Credit: CC0 Public Domain
There’s a lot of buzz about distributed ledger technology, commonly known as “blockchain”, being the future of financial and legal transactions, but it also has the potential to help tackle a far trickier problem… climate change.
That’s what blockchain expert Dr. Philippa Ryan from UTS Law has been arguing this week at a special UN session in Geneva.
More than 600 people representing 160 countries attended this year’s International Organization for Standardization (ISO) Week.
As part of this event, the United Nations was invited to hear a series of presentations about how standards are supporting innovation to address some of the UN’s Sustainable Development Goals (SDGs).
Dr. Ryan presented on the possible uses of blockchain technology in sustainability and climate action.
The session focused specifically on Goal 13 – climate action. One of the challenges is to help developing countries meet their increasing demand for electricity without adopting high emission solutions. That’s where blockchain comes in.
Dr. Ryan says industrialised and developed countries are heavily dependent on high emission electricity production.
“For example, disrupting Australia’s way of producing electricity to reduce emissions is challenging because the incumbent industries, infrastructure, systems and processes are significant contributors to the economy.”
By contrast, in the developing world, demand for electricity is increasing but there is little or no existing infrastructure.
Dr. Ryan says this presents the opportunity to adopt a cleaner more sustainable approach from the start.
“Using solar panels, communities and villages can generate, store and use their own energy and the whole system can be managed securely using blockchain technology.”
The idea is to think small – micro-transactive grids involve a limited number of participants with each dwelling or household producing solar powered energy which is bought and sold between the participants according to needs at different times.
For it to work effectively, there must be trust in the system.
“With no central controller or regulator of the system, everyone in the grid community must be able to trust the ledgers which record how much energy is generated, stored, bought and sold within and across the network.”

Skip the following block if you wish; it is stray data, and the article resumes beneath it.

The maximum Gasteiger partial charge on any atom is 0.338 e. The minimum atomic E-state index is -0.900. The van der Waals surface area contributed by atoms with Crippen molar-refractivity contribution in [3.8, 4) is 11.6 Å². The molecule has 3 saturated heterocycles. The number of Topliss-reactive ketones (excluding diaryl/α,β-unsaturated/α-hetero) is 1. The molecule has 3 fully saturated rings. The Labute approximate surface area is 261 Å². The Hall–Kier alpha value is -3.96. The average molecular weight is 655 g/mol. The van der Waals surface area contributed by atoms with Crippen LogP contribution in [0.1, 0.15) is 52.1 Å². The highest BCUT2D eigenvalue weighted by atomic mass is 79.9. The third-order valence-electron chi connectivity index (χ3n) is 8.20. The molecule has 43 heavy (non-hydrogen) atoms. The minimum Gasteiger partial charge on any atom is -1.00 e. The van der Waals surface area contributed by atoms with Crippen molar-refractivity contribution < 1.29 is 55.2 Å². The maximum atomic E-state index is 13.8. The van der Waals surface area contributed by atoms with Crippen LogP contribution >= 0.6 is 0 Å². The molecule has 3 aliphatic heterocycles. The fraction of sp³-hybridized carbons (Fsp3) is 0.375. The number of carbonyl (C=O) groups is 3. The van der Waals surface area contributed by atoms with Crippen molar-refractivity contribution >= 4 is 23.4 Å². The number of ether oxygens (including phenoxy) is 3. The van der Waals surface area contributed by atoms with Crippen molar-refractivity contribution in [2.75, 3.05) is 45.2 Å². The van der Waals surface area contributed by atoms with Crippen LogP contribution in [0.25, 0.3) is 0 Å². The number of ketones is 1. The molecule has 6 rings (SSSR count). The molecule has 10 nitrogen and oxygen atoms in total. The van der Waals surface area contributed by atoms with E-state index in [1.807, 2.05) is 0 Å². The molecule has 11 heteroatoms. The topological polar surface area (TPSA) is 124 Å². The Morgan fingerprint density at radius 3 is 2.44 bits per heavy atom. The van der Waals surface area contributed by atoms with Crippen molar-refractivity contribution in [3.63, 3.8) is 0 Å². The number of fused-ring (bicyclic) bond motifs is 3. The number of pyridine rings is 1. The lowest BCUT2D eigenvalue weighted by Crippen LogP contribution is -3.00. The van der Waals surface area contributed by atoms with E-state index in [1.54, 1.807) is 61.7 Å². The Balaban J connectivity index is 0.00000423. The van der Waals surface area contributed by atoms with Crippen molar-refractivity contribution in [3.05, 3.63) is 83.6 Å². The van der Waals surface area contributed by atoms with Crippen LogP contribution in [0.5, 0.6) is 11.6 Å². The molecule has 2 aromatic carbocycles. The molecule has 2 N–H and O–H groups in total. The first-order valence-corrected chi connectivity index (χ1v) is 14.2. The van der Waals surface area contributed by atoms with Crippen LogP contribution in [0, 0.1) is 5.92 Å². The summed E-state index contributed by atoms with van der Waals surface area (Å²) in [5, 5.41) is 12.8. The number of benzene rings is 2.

And that, says Dr. Ryan, is the beauty of blockchain.
“The technology provides a transparent, auditable and automated market trading and clearing mechanism for the benefit of producers and consumers.”
It can also support communities where not everyone has a bank account. Settlement of debits and credits can take place at an agreed time according to the local accepted traditions or trade conventions.
Dr. Ryan’s presentation was well-received and prompted questions from the audience about the challenges and risks facing the implementation of blockchain technology.
While complexity, cost and reputation have been the main obstacles to adoption, standards can help to address all three of these barriers.
“At a time when global trust in government, banking, the media and other powerful institutions has slumped, blockchain can play a significant role in democratising new more trustworthy business networks. These new economic models can be exemplars for how blockchain technology might help achieve some of the SDGs.”
As well as the UN session, Dr. Ryan also addressed the ISO General Assembly with an update on the global work of the ISO Blockchain Technical Committee.
She is co-author of Blockchain: Transforming your business and our world, which makes the case for how distributed ledger technology can help to solve ‘wicked problems.’ It devotes an entire chapter to climate change.
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University of Technology, Sydney